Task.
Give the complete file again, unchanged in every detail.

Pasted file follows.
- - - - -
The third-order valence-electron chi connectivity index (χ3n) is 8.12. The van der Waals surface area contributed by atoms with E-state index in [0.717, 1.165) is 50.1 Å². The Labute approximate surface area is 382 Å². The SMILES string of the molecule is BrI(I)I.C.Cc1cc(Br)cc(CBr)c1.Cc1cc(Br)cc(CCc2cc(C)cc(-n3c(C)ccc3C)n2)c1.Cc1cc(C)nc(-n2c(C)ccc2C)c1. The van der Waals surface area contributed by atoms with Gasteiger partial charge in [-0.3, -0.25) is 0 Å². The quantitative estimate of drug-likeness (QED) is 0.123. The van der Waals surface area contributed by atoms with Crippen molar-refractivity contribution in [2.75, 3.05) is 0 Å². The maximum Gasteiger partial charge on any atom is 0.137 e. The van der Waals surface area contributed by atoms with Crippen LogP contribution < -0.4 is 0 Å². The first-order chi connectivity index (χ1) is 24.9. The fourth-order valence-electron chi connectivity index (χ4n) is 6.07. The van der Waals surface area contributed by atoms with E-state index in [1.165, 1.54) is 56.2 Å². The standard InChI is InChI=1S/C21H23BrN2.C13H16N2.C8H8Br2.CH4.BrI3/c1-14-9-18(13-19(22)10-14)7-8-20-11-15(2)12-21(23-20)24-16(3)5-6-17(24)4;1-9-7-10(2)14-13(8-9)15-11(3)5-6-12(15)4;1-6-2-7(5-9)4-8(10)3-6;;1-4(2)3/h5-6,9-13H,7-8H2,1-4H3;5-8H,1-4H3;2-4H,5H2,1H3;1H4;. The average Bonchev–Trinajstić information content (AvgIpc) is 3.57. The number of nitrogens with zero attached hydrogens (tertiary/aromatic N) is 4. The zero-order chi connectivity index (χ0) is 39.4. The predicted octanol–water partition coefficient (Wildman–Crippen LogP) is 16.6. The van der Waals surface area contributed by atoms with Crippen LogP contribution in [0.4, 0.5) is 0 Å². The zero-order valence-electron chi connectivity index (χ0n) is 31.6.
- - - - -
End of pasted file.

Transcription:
The third-order valence-electron chi connectivity index (χ3n) is 8.12. The van der Waals surface area contributed by atoms with E-state index in [0.717, 1.165) is 50.1 Å². The Labute approximate surface area is 382 Å². The SMILES string of the molecule is BrI(I)I.C.Cc1cc(Br)cc(CBr)c1.Cc1cc(Br)cc(CCc2cc(C)cc(-n3c(C)ccc3C)n2)c1.Cc1cc(C)nc(-n2c(C)ccc2C)c1. The van der Waals surface area contributed by atoms with Gasteiger partial charge in [-0.3, -0.25) is 0 Å². The quantitative estimate of drug-likeness (QED) is 0.123. The van der Waals surface area contributed by atoms with Crippen molar-refractivity contribution in [2.75, 3.05) is 0 Å². The maximum Gasteiger partial charge on any atom is 0.137 e. The van der Waals surface area contributed by atoms with Crippen LogP contribution < -0.4 is 0 Å². The first-order chi connectivity index (χ1) is 24.9. The fourth-order valence-electron chi connectivity index (χ4n) is 6.07. The van der Waals surface area contributed by atoms with E-state index in [1.165, 1.54) is 56.2 Å². The standard InChI is InChI=1S/C21H23BrN2.C13H16N2.C8H8Br2.CH4.BrI3/c1-14-9-18(13-19(22)10-14)7-8-20-11-15(2)12-21(23-20)24-16(3)5-6-17(24)4;1-9-7-10(2)14-13(8-9)15-11(3)5-6-12(15)4;1-6-2-7(5-9)4-8(10)3-6;;1-4(2)3/h5-6,9-13H,7-8H2,1-4H3;5-8H,1-4H3;2-4H,5H2,1H3;1H4;. The average Bonchev–Trinajstić information content (AvgIpc) is 3.57. The number of nitrogens with zero attached hydrogens (tertiary/aromatic N) is 4. The zero-order chi connectivity index (χ0) is 39.4. The predicted octanol–water partition coefficient (Wildman–Crippen LogP) is 16.6. The van der Waals surface area contributed by atoms with Crippen LogP contribution in [0.4, 0.5) is 0 Å². The zero-order valence-electron chi connectivity index (χ0n) is 31.6.